bombard

noun
bom·​bard | \ ˈbäm-ˌbärd How to pronounce bombard (audio) \

Definition of bombard

 (Entry 1 of 2)

: a late medieval cannon used to hurl large stones

bombard

verb
bom·​bard | \ bäm-ˈbärd How to pronounce bombard (audio) also bəm- \
bombarded; bombarding; bombards

Definition of bombard (Entry 2 of 2)

transitive verb

1 : to attack especially with artillery or bombers
2 : to assail vigorously or persistently (as with questions)
3 : to subject to the impact of rapidly moving particles (such as electrons)

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Other Words from bombard

Verb

bombardment \ bäm-​ˈbärd-​mənt How to pronounce bombard (audio) \ noun

Synonyms for bombard

Synonyms: Verb

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Verb

attack, assail, assault, bombard, storm mean to make an onslaught upon. attack implies taking the initiative in a struggle. plan to attack the town at dawn assail implies attempting to break down resistance by repeated blows or shots. assailed the enemy with artillery fire assault suggests a direct attempt to overpower by suddenness and violence of onslaught. ommandos assaulted the building from all sides bombard applies to attacking with bombs or shells. bombarded the city nightly storm implies attempting to break into a defended position. preparing to storm the fortress

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Verb

In the late Middle Ages, a bombard was a cannon used to hurl large stones at enemy fortifications. Its name, which first appeared in English in the 15th century, derived via Middle French and Middle English from the Latin noun bombus (a word referring to the same device). The verb "bombard" blasted onto the scene in English in 1686, with an original meaning of "to attack especially with artillery"; as weapons technology improved throughout the centuries, such artillery came to include things like automatic rifles and bomber aircraft. Nowadays one can be bombarded figuratively in any number of ways, such as by omnipresent advertising messages or persistent phone calls.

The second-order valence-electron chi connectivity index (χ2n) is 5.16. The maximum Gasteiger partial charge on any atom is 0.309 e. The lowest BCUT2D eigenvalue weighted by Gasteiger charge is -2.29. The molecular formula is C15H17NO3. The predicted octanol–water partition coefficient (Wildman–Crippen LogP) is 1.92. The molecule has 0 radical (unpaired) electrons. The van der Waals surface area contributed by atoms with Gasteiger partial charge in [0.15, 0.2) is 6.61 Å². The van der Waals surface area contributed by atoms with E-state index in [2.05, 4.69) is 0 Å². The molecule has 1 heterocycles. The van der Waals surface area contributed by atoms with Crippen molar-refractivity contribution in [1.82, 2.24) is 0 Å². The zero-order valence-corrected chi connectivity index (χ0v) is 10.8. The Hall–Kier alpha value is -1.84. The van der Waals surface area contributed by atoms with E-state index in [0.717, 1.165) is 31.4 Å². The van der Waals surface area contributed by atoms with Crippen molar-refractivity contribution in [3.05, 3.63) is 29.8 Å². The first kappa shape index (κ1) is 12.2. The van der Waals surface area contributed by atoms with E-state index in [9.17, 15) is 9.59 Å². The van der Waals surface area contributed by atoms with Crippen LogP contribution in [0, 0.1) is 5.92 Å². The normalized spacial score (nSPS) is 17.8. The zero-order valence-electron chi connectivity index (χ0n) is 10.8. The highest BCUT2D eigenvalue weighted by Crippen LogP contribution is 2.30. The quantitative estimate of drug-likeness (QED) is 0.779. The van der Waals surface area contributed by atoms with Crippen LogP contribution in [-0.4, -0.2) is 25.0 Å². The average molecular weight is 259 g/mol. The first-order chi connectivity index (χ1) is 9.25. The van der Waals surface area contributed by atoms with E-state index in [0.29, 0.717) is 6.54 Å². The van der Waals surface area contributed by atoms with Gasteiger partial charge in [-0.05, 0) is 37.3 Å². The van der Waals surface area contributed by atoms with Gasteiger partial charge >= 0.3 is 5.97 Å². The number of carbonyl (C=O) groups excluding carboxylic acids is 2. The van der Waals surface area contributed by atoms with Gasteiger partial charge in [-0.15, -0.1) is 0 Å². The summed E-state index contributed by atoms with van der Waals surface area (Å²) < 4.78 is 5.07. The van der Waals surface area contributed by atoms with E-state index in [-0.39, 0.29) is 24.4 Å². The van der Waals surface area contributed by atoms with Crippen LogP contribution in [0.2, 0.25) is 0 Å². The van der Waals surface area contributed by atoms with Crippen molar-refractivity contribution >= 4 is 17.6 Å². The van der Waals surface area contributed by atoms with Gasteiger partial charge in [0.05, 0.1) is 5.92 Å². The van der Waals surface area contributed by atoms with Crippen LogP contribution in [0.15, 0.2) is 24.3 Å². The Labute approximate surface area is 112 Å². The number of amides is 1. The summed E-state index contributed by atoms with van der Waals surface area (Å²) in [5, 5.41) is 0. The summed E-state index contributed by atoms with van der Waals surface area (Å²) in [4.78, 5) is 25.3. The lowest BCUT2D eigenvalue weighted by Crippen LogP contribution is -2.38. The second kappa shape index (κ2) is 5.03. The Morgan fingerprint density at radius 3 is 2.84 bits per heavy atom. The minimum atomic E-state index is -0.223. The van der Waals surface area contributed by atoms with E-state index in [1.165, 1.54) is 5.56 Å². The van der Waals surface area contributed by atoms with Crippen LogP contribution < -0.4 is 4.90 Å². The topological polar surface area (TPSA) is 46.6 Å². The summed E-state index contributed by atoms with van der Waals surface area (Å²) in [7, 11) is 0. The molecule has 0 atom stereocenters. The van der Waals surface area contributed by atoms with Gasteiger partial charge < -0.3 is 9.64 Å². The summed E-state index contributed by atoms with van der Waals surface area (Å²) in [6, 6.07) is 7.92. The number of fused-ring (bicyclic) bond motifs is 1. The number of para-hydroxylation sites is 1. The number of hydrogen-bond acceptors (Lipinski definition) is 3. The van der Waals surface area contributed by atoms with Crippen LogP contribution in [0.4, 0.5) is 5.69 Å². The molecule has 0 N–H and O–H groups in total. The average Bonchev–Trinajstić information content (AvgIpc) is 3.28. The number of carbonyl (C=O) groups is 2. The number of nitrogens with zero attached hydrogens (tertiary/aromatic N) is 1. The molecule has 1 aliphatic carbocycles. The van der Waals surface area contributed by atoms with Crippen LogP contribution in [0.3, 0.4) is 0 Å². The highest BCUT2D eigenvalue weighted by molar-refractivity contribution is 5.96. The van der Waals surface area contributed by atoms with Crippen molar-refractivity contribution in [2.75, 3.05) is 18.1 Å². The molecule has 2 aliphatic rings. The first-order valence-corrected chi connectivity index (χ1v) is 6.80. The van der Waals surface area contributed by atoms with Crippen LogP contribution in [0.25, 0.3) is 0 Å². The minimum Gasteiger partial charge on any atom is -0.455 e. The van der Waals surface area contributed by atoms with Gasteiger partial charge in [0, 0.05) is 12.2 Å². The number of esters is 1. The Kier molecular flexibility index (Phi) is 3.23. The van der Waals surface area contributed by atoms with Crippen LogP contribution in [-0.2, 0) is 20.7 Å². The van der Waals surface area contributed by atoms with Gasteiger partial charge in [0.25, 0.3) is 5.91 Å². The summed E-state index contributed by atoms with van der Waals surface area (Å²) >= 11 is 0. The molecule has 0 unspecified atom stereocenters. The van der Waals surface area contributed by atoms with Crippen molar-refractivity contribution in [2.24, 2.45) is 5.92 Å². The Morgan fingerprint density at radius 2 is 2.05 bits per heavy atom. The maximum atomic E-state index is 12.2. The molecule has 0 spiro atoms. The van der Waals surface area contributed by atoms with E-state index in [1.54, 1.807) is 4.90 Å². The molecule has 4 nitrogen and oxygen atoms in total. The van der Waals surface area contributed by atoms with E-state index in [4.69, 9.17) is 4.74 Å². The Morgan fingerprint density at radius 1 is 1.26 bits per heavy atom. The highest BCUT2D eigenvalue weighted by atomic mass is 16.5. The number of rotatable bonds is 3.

Examples of bombard in a Sentence

Verb The navy bombarded the shore. Scientists bombarded the sample with X-rays. The car was bombarded by rocks as it drove away from the angry crowd.
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Recent Examples on the Web: Verb If successful, just a dozen bombers would be able to bombard enemy targets with up to 432 missiles in wartime. Kyle Mizokami, Popular Mechanics, "Watch a B-1B Lancer Carry a Cruise Missile on the Outside for the First Time," 27 Nov. 2020 But today, browsing the available coffee makers will bombard you with Aeropresses, vacuum pots, nine-bar espresso machines, precise drip makers, and French presses. Edmund Torr, Popular Science, "Best coffee maker: Five things to consider," 12 Dec. 2020 Now, nationwide campaigns bombard us with incessant questions demanding our opinion on a variety of topics, and every click of the mouse creates a marketing profile on our behalf. WSJ, "Some Thoughts on Pollsters’ Abject Failure," 9 Nov. 2020 Michael Bloomberg, a Biden backer, pledged to spend an additional $100 million in the state to bombard airwaves with Democratic messaging. Nicole Goodkind, Fortune, "As Florida remains uncalled, Democrats claim they spent $100 million there to distract Trump from the Midwest," 4 Nov. 2020 That money has allowed both campaigns — but especially Gross’ — to bombard potential voters with TV commercials, fliers and internet ads. Aubrey Wieber, Anchorage Daily News, "After millions spent and a blizzard of ads, Sullivan and Gross make final ‘blitz’ in Alaska U.S. Senate race," 31 Oct. 2020 From the North Sea, a Montana could bombard targets in western Russia and even Moscow itself. Kyle Mizokami, Popular Mechanics, "The Army's Mind-Bending 1,000-Mile Cannon Is Coming. Could It Bring Back Battleships?," 16 Oct. 2020 Most significant releases have been postponed due to the coronavirus pandemic, and the Hollywood advertisers see little reason to bombard a national audience that may not be comfortable returning to theaters. Brian Steinberg, chicagotribune.com, "Advertisers rush to TV’s debates, election coverage," 28 Sep. 2020 Auroras occur when solar particles bombard gases in Earth’s atmosphere, spurring the particles to produce colorful light that’s typically most visible near our planet’s north and south poles. Katherine J. Wu, Smithsonian Magazine, "A New Type of Aurora Ripples Across the Sky in Horizontal Green ‘Dunes’," 29 Jan. 2020